But many applicants who qualified included wealthy and politically connected white investors who partnered with minorities, or who agreed to hire a majority of social equity workers. In addition, only those who had 51% or more ownership by military veterans got bonus points that earned perfect scores to qualify for the license lottery.
In response to lawsuits and complaints about the process, Pritzker agreed to give applicants a second chance to correct deficiencies in their applications, and to be rescored by contracted accounting firm KPMG. But that process has dragged out for months. Corrected applications were due this month, but officials still were in the process of reviewing them.
To address the debacle, Ford planned to introduce legislation this week to create 75 new licenses for the initial group of applicants. That round of applications, known as 1b, would create a minimum qualifying “cut” score, rather than having only perfect scores qualify, in effect doing away with the veteran ownership requirement.
Then, under Ford’s proposal, there would be a second round of new applications for another 75 licenses. That round would eliminate a clause that allows for those who hire social equity workers to qualify as social equity owners. The change is meant to ensure that more minority owners would qualify.
There was also a tentative proposal to allow customers to see and smell cannabis products in stores before any purchase. Currently, retailers may not display their stash.
Among some 300 cannabis-related bills introduced in Springfield, most of which are unlikely to pass, a few stand out.
One proposal provides that a county or municipality may allow the sale and consumption of cannabis at temporary events, clubs, and tours of cultivation centers.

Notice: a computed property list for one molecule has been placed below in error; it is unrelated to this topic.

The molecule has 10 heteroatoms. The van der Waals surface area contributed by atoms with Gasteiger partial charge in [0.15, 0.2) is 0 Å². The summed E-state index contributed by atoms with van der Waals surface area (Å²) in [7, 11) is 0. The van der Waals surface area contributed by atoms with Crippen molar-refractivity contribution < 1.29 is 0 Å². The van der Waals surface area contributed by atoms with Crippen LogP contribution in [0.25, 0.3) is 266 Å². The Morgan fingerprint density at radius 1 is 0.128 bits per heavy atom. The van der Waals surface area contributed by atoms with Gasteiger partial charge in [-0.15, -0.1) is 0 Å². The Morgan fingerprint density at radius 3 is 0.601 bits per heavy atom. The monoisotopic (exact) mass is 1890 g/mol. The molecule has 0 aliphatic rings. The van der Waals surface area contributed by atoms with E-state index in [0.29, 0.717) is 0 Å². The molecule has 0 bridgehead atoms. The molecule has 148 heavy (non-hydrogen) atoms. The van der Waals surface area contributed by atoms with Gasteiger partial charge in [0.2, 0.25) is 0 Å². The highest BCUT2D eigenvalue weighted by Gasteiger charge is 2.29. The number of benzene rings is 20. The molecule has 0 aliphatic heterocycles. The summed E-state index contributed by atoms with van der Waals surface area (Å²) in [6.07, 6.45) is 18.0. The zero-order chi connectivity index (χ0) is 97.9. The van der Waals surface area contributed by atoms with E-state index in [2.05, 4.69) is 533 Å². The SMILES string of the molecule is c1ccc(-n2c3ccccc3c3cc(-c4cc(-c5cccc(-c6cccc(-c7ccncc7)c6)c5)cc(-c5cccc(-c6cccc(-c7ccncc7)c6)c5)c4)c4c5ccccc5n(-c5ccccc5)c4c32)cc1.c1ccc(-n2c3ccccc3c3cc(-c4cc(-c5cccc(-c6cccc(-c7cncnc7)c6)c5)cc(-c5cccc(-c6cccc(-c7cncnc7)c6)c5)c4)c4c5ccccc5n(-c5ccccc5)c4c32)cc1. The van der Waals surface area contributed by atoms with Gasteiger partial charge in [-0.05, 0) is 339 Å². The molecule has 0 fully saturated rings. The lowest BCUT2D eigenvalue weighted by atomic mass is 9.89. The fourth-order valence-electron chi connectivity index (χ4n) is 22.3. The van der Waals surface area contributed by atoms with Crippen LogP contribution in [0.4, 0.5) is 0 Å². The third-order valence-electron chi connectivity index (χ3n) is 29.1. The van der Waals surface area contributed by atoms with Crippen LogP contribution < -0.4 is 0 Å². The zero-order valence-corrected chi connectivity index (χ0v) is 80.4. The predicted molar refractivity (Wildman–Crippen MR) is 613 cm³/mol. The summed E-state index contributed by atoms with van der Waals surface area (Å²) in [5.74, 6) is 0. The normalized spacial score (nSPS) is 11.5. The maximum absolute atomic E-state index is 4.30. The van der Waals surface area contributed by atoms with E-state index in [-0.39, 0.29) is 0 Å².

Another bill would transfer cannabis business licensing and oversight from existing state regulators to a new Cannabis Control Commission to be appointed by the governor.
Yet another would require schools to teach the medical and legal ramifications of cannabis use, similar to warnings about alcohol and drug use.
And one measure provides that no one may knowingly allow an animal to ingest cannabis, including secondhand smoke, in a way that results in the animal’s sickness or death.
State Rep. Marty Moylan, a Democrat from Des Plaines, who initially opposed legalization, introduced bills to require disclosure of cannabis business owners, which the state now generally keeps secret. He also introduced a bill to prohibit lawmakers, state pot regulators and their immediate family members from having a financial or voting interest in a cannabis business.
“There are plenty of cracks in the system,” Moylan said, “and the result has greatly benefited a small number of wealthy individuals instead of a large and diverse number of local business owners.”
Asked about the licensing legislation, a spokeswoman for the governor, Charity Greene, issued a statement that Pritzker will issue licenses in a “fair, equitable” manner, and support laws to address equity issues and benefit communities hardest hit by the war on drugs.